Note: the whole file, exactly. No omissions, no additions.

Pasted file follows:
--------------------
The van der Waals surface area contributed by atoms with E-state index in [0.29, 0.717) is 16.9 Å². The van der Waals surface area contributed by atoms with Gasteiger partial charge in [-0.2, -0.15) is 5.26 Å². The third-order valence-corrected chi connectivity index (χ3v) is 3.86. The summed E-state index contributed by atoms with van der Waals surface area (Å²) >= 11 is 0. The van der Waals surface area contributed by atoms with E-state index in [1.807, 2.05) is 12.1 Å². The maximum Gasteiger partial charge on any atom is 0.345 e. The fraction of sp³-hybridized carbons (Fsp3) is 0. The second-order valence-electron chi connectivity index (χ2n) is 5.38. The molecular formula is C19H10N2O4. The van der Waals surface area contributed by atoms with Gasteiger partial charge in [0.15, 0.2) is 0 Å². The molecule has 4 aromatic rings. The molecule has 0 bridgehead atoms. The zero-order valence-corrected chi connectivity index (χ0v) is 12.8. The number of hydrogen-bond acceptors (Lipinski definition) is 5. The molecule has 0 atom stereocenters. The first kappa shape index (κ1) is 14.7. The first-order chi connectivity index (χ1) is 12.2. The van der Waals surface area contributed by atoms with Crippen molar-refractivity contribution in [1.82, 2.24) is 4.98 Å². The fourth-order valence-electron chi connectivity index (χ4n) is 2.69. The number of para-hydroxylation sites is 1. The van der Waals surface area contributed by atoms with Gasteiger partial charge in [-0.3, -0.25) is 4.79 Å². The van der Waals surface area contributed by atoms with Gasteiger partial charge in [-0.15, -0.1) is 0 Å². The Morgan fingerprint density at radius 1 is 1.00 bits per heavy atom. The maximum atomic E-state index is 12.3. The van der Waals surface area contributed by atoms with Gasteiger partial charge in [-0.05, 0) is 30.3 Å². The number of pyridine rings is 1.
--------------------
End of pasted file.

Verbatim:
The van der Waals surface area contributed by atoms with E-state index in [0.29, 0.717) is 16.9 Å². The van der Waals surface area contributed by atoms with Gasteiger partial charge in [-0.2, -0.15) is 5.26 Å². The third-order valence-corrected chi connectivity index (χ3v) is 3.86. The summed E-state index contributed by atoms with van der Waals surface area (Å²) >= 11 is 0. The van der Waals surface area contributed by atoms with E-state index in [1.807, 2.05) is 12.1 Å². The maximum Gasteiger partial charge on any atom is 0.345 e. The fraction of sp³-hybridized carbons (Fsp3) is 0. The second-order valence-electron chi connectivity index (χ2n) is 5.38. The molecular formula is C19H10N2O4. The van der Waals surface area contributed by atoms with Gasteiger partial charge in [0.15, 0.2) is 0 Å². The molecule has 4 aromatic rings. The molecule has 0 bridgehead atoms. The zero-order valence-corrected chi connectivity index (χ0v) is 12.8. The number of hydrogen-bond acceptors (Lipinski definition) is 5. The molecule has 0 atom stereocenters. The first kappa shape index (κ1) is 14.7. The first-order chi connectivity index (χ1) is 12.2. The van der Waals surface area contributed by atoms with Crippen molar-refractivity contribution in [1.82, 2.24) is 4.98 Å². The fourth-order valence-electron chi connectivity index (χ4n) is 2.69. The number of para-hydroxylation sites is 1. The van der Waals surface area contributed by atoms with Gasteiger partial charge in [-0.3, -0.25) is 4.79 Å². The van der Waals surface area contributed by atoms with Gasteiger partial charge in [-0.15, -0.1) is 0 Å². The Morgan fingerprint density at radius 1 is 1.00 bits per heavy atom. The maximum atomic E-state index is 12.3. The van der Waals surface area contributed by atoms with Gasteiger partial charge in [-0.05, 0) is 30.3 Å². The number of pyridine rings is 1.